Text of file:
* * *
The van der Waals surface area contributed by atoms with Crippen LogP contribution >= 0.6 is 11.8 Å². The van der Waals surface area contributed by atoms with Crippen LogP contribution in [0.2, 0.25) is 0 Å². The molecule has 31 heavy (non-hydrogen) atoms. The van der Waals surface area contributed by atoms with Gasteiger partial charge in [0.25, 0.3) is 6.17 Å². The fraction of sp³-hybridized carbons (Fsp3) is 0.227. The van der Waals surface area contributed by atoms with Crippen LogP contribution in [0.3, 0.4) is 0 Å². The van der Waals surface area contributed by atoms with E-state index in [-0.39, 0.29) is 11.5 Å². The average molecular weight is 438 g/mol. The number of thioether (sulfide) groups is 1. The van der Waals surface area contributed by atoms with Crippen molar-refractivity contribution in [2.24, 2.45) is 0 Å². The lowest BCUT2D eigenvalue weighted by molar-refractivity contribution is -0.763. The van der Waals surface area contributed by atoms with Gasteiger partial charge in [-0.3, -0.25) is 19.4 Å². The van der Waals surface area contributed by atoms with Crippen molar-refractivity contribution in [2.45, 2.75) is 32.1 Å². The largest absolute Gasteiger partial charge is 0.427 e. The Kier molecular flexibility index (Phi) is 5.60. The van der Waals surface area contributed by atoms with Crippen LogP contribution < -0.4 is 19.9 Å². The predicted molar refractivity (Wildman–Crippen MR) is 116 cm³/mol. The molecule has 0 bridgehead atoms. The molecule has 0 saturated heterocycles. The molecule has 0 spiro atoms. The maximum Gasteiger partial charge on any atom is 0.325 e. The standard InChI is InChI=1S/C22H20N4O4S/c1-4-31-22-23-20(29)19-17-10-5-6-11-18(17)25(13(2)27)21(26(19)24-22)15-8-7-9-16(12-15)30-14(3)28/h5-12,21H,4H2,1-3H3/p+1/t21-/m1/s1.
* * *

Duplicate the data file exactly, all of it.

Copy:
The van der Waals surface area contributed by atoms with Crippen LogP contribution >= 0.6 is 11.8 Å². The van der Waals surface area contributed by atoms with Crippen LogP contribution in [0.2, 0.25) is 0 Å². The molecule has 31 heavy (non-hydrogen) atoms. The van der Waals surface area contributed by atoms with Gasteiger partial charge in [0.25, 0.3) is 6.17 Å². The fraction of sp³-hybridized carbons (Fsp3) is 0.227. The van der Waals surface area contributed by atoms with Crippen LogP contribution in [0.3, 0.4) is 0 Å². The van der Waals surface area contributed by atoms with E-state index in [-0.39, 0.29) is 11.5 Å². The average molecular weight is 438 g/mol. The number of thioether (sulfide) groups is 1. The van der Waals surface area contributed by atoms with Crippen molar-refractivity contribution in [2.24, 2.45) is 0 Å². The lowest BCUT2D eigenvalue weighted by molar-refractivity contribution is -0.763. The van der Waals surface area contributed by atoms with Gasteiger partial charge in [-0.3, -0.25) is 19.4 Å². The van der Waals surface area contributed by atoms with Crippen molar-refractivity contribution in [2.45, 2.75) is 32.1 Å². The largest absolute Gasteiger partial charge is 0.427 e. The Kier molecular flexibility index (Phi) is 5.60. The van der Waals surface area contributed by atoms with Crippen LogP contribution < -0.4 is 19.9 Å². The predicted molar refractivity (Wildman–Crippen MR) is 116 cm³/mol. The molecule has 0 bridgehead atoms. The molecule has 0 saturated heterocycles. The molecule has 0 spiro atoms. The maximum Gasteiger partial charge on any atom is 0.325 e. The standard InChI is InChI=1S/C22H20N4O4S/c1-4-31-22-23-20(29)19-17-10-5-6-11-18(17)25(13(2)27)21(26(19)24-22)15-8-7-9-16(12-15)30-14(3)28/h5-12,21H,4H2,1-3H3/p+1/t21-/m1/s1.